June 16, 2017
June 16, 2017
People are making a fortune flipping properties. If you want to join them and set up a flip of your own, the first most important step is to get the best price on the property. Buy a property at a low enough price, and you can almost always make a profit on the flip. But pay too much, and the flip will be doomed from the start.
If you pay at or a little bit of the above the market price on a home that you plan to occupy as your primary residence, it’s not necessarily a big deal. After all, since you will most likely stay in the home for at least several years, there’ll be an opportunity for a combination of mortgage amortization and appreciation on the home to improve your equity position.
But when you are buying a property to flip, the process happens quickly. You want to purchase the property, make any necessary renovations, and then sell it quickly. This is in part because you will want to free up your money to move on to the next property flip, but also because the longer you hold onto a property, the more it will cost you to keep it.
After all, just like an owner occupied property, a flip property also requires monthly payments for debt service, property taxes, insurance, and utilities. The longer that you hold it, the higher that those expenses will be, and that will cut into your profit on the flip.
Pay too much for the house, and you could lose money on the flip.
The best way to get a real deal on a property to flip is to know the market area. Before you even put an offer in on a property, you should have a very good idea of what the house is worth.
Location is the single biggest factor in determining the value of property. If the prevailing market value in a neighborhood is about $200,000, then you should fully expect to pay substantially less than this for the flip. In most cases, there’s little justification for a property in such a neighborhood to sell for substantially more.
You can get to know market values in your community by paying attention to sales activity in the area. Local newspapers typically provide news of recent sales, including final sale prices. But you can also get this information from online sources, such as Realtor.com and Zillow.com.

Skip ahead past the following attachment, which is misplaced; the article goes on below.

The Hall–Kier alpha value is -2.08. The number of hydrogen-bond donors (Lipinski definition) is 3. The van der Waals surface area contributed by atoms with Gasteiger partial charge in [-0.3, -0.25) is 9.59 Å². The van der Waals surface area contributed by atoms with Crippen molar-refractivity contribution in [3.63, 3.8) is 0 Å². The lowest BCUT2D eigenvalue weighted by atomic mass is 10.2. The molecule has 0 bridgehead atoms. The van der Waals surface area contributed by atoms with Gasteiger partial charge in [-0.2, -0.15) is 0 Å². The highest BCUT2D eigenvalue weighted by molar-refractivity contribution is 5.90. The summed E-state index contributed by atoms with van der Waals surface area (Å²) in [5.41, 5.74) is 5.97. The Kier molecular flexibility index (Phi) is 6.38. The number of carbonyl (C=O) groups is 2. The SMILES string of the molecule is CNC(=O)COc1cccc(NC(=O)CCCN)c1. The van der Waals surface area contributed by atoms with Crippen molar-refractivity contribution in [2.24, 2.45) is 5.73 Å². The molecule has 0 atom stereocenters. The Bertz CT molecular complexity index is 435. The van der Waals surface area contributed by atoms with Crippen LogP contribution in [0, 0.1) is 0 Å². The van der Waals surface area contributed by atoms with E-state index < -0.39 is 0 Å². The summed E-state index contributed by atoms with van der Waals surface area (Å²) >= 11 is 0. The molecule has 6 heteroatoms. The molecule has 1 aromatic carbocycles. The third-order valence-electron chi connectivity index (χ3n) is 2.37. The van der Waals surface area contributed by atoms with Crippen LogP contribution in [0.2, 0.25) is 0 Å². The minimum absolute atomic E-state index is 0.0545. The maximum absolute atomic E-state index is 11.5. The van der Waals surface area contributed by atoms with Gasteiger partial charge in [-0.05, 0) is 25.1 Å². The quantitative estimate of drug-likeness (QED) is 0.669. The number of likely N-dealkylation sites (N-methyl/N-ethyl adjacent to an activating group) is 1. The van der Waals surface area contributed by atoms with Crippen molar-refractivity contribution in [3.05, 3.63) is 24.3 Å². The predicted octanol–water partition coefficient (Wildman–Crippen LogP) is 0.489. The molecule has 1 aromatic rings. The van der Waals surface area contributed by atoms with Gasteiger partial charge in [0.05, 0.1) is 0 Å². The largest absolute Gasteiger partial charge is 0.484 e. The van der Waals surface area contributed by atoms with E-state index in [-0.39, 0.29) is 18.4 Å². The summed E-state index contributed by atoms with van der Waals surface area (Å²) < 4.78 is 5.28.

However, don’t rely so much on the value indicated for a specific property. Online sources have no way of knowing what the condition of the property is or the status of the seller. They may assign a full market value to the property, rather than discounting it for those factors. Instead, use these sources to get a general idea of what properties sell for in the specific neighborhood.
Though it may be tempting to make offers on properties as soon as they hit the market, these are usually not the most flexible deals, pricewise. Since the seller has just put the property on the market, they will have the expectation of getting their asking price.
It’s only once the property has been sitting on the market for several months that reality begins to hit. For that reason, you should focus your search on properties that been on the market for many months. Generally speaking, the longer a house is listed for sale, the more the seller will be willing to come down on the price – if they haven’t already, in an attempt to draw interest in the property.
You should also look for properties that show some sign of distress. That can be indicated by an anxious seller, as evidenced by inducements to purchase, such as seller paid closing costs and other perks.
Also look at the condition of the property. The best deals will never be the properties that are in mint condition. Instead, look for properties that show signs of neglect. Not only will that in itself offer an opportunity to get a better deal on the house, but neglect is also usually a sign that the seller is having financial troubles, and that’s why the property hasn’t been properly maintained. As a rule, the worse the property condition is, the better the price you’ll get on the house.
If you’re looking to purchase a property to flip, you can’t be worried about insulting the seller. You need to get the lowest price possible on the purchase to cover any reasonable repairs and make a profit on the deal.
That might mean making offers that are 30% or 40% below the asking price, and 50% or more below the property’s actual market value (after repairs, if they are necessary). The reason for going so low is not only to get the best price but also to recognize the fact that it will be a negotiation. You may offer a price that’s 40% below the seller’s asking price, but the seller will counter offer. In the end, you will pay more than your offer, but hopefully well below the asking price.
Also, keep in mind that if it’s a distressed sale – which is the only kind you should be interested in – your lowball offer may be either the only offer the seller has gotten or the best of the lot. So keep the offers low, and don’t allow yourself to be negotiated to any level close to the asking price.
You should have the numbers crunched on any property that you are interested in before you even make an offer. You should determine the following numbers in advance:
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